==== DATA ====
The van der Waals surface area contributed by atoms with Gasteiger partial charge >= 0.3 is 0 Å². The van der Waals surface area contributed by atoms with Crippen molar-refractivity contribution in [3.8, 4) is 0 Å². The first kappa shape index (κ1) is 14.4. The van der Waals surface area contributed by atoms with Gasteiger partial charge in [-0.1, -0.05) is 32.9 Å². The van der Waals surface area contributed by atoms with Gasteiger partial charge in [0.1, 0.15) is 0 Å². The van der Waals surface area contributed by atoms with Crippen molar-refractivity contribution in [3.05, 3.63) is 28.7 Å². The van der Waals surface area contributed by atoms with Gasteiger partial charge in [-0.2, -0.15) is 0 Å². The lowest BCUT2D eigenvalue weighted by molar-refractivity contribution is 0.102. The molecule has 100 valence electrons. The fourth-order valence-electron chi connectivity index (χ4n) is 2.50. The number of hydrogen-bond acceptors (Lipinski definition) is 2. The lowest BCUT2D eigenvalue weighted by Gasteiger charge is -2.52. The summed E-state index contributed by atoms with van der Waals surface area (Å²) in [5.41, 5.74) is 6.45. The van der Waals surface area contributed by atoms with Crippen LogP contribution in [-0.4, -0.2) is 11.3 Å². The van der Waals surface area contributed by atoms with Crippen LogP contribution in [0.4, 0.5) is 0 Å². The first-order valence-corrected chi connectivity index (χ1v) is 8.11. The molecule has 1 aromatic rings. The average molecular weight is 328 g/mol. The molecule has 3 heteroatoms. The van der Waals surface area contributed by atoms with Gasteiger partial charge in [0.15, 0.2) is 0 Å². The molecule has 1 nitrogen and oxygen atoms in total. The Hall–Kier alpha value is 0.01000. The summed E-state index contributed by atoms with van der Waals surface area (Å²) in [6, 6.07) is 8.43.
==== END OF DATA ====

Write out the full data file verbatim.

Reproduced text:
The van der Waals surface area contributed by atoms with Gasteiger partial charge >= 0.3 is 0 Å². The van der Waals surface area contributed by atoms with Crippen molar-refractivity contribution in [3.8, 4) is 0 Å². The first kappa shape index (κ1) is 14.4. The van der Waals surface area contributed by atoms with Gasteiger partial charge in [-0.1, -0.05) is 32.9 Å². The van der Waals surface area contributed by atoms with Gasteiger partial charge in [0.1, 0.15) is 0 Å². The van der Waals surface area contributed by atoms with Crippen molar-refractivity contribution in [3.05, 3.63) is 28.7 Å². The van der Waals surface area contributed by atoms with Gasteiger partial charge in [-0.2, -0.15) is 0 Å². The lowest BCUT2D eigenvalue weighted by molar-refractivity contribution is 0.102. The molecule has 100 valence electrons. The fourth-order valence-electron chi connectivity index (χ4n) is 2.50. The number of hydrogen-bond acceptors (Lipinski definition) is 2. The lowest BCUT2D eigenvalue weighted by Gasteiger charge is -2.52. The summed E-state index contributed by atoms with van der Waals surface area (Å²) in [5.41, 5.74) is 6.45. The van der Waals surface area contributed by atoms with Crippen LogP contribution in [-0.4, -0.2) is 11.3 Å². The van der Waals surface area contributed by atoms with Crippen LogP contribution in [0.4, 0.5) is 0 Å². The first-order valence-corrected chi connectivity index (χ1v) is 8.11. The molecule has 1 aromatic rings. The average molecular weight is 328 g/mol. The molecule has 3 heteroatoms. The van der Waals surface area contributed by atoms with Gasteiger partial charge in [0.15, 0.2) is 0 Å². The molecule has 1 nitrogen and oxygen atoms in total. The Hall–Kier alpha value is 0.01000. The summed E-state index contributed by atoms with van der Waals surface area (Å²) in [6, 6.07) is 8.43.